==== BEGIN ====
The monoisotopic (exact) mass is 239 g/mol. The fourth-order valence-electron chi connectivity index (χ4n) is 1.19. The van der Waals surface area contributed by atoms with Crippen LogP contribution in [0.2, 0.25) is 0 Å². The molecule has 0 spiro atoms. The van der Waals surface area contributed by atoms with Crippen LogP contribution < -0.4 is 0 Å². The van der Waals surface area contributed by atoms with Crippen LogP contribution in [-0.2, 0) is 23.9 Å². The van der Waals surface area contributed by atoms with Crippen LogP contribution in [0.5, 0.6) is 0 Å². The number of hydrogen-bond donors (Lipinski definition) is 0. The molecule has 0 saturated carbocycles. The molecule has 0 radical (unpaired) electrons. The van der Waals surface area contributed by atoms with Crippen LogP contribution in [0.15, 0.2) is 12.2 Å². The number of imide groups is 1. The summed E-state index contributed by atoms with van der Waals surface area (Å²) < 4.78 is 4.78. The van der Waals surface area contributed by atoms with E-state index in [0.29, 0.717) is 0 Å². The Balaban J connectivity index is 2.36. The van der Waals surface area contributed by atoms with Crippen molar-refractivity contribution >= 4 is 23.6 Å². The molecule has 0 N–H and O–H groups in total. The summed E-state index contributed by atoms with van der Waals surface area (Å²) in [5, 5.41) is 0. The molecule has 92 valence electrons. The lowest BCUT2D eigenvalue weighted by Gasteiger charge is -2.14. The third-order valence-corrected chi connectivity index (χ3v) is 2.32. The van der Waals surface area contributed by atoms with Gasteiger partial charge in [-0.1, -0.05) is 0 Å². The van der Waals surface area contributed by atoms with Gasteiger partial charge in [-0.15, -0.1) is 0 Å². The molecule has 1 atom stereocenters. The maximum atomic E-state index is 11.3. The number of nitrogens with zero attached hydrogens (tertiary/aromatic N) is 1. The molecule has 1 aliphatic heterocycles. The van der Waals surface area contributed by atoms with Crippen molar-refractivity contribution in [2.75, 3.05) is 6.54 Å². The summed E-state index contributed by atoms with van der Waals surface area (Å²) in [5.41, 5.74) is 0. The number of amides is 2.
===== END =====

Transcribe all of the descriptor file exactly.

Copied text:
The monoisotopic (exact) mass is 239 g/mol. The fourth-order valence-electron chi connectivity index (χ4n) is 1.19. The van der Waals surface area contributed by atoms with Crippen LogP contribution in [0.2, 0.25) is 0 Å². The molecule has 0 spiro atoms. The van der Waals surface area contributed by atoms with Crippen LogP contribution < -0.4 is 0 Å². The van der Waals surface area contributed by atoms with Crippen LogP contribution in [-0.2, 0) is 23.9 Å². The van der Waals surface area contributed by atoms with Crippen LogP contribution in [0.5, 0.6) is 0 Å². The number of hydrogen-bond donors (Lipinski definition) is 0. The molecule has 0 saturated carbocycles. The molecule has 0 radical (unpaired) electrons. The van der Waals surface area contributed by atoms with Crippen LogP contribution in [0.15, 0.2) is 12.2 Å². The number of imide groups is 1. The summed E-state index contributed by atoms with van der Waals surface area (Å²) < 4.78 is 4.78. The van der Waals surface area contributed by atoms with E-state index in [0.29, 0.717) is 0 Å². The Balaban J connectivity index is 2.36. The van der Waals surface area contributed by atoms with Crippen molar-refractivity contribution >= 4 is 23.6 Å². The molecule has 0 N–H and O–H groups in total. The summed E-state index contributed by atoms with van der Waals surface area (Å²) in [5, 5.41) is 0. The molecule has 92 valence electrons. The lowest BCUT2D eigenvalue weighted by Gasteiger charge is -2.14. The third-order valence-corrected chi connectivity index (χ3v) is 2.32. The van der Waals surface area contributed by atoms with Gasteiger partial charge in [-0.1, -0.05) is 0 Å². The van der Waals surface area contributed by atoms with Gasteiger partial charge in [-0.15, -0.1) is 0 Å². The molecule has 1 atom stereocenters. The maximum atomic E-state index is 11.3. The number of nitrogens with zero attached hydrogens (tertiary/aromatic N) is 1. The molecule has 1 aliphatic heterocycles. The van der Waals surface area contributed by atoms with Crippen molar-refractivity contribution in [2.75, 3.05) is 6.54 Å². The summed E-state index contributed by atoms with van der Waals surface area (Å²) in [5.41, 5.74) is 0. The number of amides is 2.